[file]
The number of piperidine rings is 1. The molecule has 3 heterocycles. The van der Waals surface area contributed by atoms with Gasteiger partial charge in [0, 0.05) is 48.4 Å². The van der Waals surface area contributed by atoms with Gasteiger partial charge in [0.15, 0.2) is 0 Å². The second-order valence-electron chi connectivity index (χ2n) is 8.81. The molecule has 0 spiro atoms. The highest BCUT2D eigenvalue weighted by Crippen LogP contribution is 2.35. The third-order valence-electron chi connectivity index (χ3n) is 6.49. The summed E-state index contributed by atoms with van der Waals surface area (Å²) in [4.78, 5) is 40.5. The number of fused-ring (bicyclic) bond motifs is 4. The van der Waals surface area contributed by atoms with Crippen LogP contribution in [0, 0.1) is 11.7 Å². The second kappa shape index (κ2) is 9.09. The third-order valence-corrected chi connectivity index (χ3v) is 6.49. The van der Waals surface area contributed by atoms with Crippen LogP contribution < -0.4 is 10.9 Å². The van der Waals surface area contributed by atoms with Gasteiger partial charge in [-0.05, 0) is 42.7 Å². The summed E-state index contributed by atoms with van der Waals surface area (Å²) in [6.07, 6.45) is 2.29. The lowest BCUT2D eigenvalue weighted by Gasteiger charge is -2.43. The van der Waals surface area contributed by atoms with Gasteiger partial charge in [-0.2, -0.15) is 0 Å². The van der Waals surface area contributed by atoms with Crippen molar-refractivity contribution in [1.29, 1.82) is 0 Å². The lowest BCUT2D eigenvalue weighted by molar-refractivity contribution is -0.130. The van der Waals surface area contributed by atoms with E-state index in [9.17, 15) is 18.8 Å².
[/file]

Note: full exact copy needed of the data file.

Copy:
The number of piperidine rings is 1. The molecule has 3 heterocycles. The van der Waals surface area contributed by atoms with Gasteiger partial charge in [0, 0.05) is 48.4 Å². The van der Waals surface area contributed by atoms with Gasteiger partial charge in [0.15, 0.2) is 0 Å². The second-order valence-electron chi connectivity index (χ2n) is 8.81. The molecule has 0 spiro atoms. The highest BCUT2D eigenvalue weighted by Crippen LogP contribution is 2.35. The third-order valence-electron chi connectivity index (χ3n) is 6.49. The summed E-state index contributed by atoms with van der Waals surface area (Å²) in [4.78, 5) is 40.5. The number of fused-ring (bicyclic) bond motifs is 4. The van der Waals surface area contributed by atoms with Crippen LogP contribution in [0, 0.1) is 11.7 Å². The second kappa shape index (κ2) is 9.09. The third-order valence-corrected chi connectivity index (χ3v) is 6.49. The van der Waals surface area contributed by atoms with Crippen LogP contribution < -0.4 is 10.9 Å². The van der Waals surface area contributed by atoms with Gasteiger partial charge in [-0.05, 0) is 42.7 Å². The summed E-state index contributed by atoms with van der Waals surface area (Å²) in [6.07, 6.45) is 2.29. The lowest BCUT2D eigenvalue weighted by Gasteiger charge is -2.43. The van der Waals surface area contributed by atoms with Gasteiger partial charge in [-0.2, -0.15) is 0 Å². The van der Waals surface area contributed by atoms with Crippen molar-refractivity contribution in [1.29, 1.82) is 0 Å². The lowest BCUT2D eigenvalue weighted by molar-refractivity contribution is -0.130. The van der Waals surface area contributed by atoms with E-state index in [9.17, 15) is 18.8 Å².